2. Offer Flexibility on Work Location and Hours

Not everyone does their best work from 9 a.m. to 5 p.m. According to FormAssembly’s remote work survey, this only applies to 45 percent of employees. Other findings from the survey showed that 31 percent are most productive from 8 a.m. to 4 p.m., and 11 percent from 7 a.m. to 3 p.m. By giving your team members the opportunity to work on their own schedule, you are empowering them while cultivating company culture and a sense of trust.

3. Provide Effective Collaboration Tools

Communication is necessary in any company, but in a remote environment, communication is critical for success. By overcommunicating with employees, you’re creating a collaborative environment where you and your team can hold each other accountable, whether it’s checking in on the status of a project or letting others know when you’re taking a break. According to the survey, some of the most popular collaboration tools that teams use to stay in touch are Zoom (44 percent), Slack (33 percent), and Microsoft Teams (24 percent). Whatever tools your company uses, they must be effective in creating a sense of collaboration, which is essential in a remote work environment.

Communication also is needed for establishing friendships and strengthening teambuilding at work. Make sure your teams are staying connected, whether through chat channels such as Slack for updates on personal life, virtual coffee breaks via video, or other conversation tools. In fact, according to the survey, 54 percent of respondents said they prefer video meetings over face-to-face communication, which is ideal in a time that cohorts must stay socially distanced. Additionally, 81 percent of respondents said they spend one to three hours on video calls and meetings while working remotely, which further emphasizes the need for good quality video tools and chat software. By utilizing these collaboration tools, employees are contributing to the overall remote work culture, making their company a more coveted workplace for outside job seekers.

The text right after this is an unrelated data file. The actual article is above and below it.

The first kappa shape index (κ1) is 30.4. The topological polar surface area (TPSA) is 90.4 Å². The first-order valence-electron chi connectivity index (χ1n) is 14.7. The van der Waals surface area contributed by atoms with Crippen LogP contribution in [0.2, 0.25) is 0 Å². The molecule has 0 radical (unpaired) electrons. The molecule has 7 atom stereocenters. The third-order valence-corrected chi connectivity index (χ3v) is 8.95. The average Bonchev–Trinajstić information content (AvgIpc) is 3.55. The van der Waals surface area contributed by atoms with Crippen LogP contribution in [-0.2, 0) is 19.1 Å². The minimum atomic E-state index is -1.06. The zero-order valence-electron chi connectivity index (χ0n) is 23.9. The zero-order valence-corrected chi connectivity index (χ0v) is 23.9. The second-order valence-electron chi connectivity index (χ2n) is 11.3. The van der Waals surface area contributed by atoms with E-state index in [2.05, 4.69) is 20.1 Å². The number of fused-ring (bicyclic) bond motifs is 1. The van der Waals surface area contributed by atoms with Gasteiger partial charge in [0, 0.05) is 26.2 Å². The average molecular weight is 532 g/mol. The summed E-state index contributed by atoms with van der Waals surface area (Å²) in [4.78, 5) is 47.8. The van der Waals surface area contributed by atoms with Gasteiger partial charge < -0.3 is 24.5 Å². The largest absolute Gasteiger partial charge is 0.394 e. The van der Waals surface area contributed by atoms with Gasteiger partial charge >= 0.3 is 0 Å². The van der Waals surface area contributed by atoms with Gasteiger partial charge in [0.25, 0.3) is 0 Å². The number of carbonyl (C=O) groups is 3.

4. Offer a Hybrid Working Model

According to the survey, 60 percent of those surveyed indicated they wanted to continue to work remotely full time even after work-from-home mandates lift, while only 27 percent of respondents said they wanted to continue to work remotely at least part time.

This shows us that most workers are open to and comfortable with the idea of remote work, and employers should continue to encourage it even after the pandemic. Companies should continue to be flexible, giving employees the option to work where they are most comfortable, whether that is in office, at home, or a combination of both. This flexibility is not only appreciated by employed team members, but also by those looking to be hired by your company. Flexibility will set you apart from other companies that may not be as willing to have dispersed teams.

A thriving remote work culture is one of the most important benefits companies can offer right now during the remote work era. This is important to not only current employees, but also for outside job seekers looking for new and exciting work opportunities during and after the pandemic. Once companies learn how to drive a successful remote culture through communication and collaboration tools, engaging activities, and hybrid working opportunities, they will be able to not only effectively retain their current employees but also attract new ones.

By Joey Owens-Barham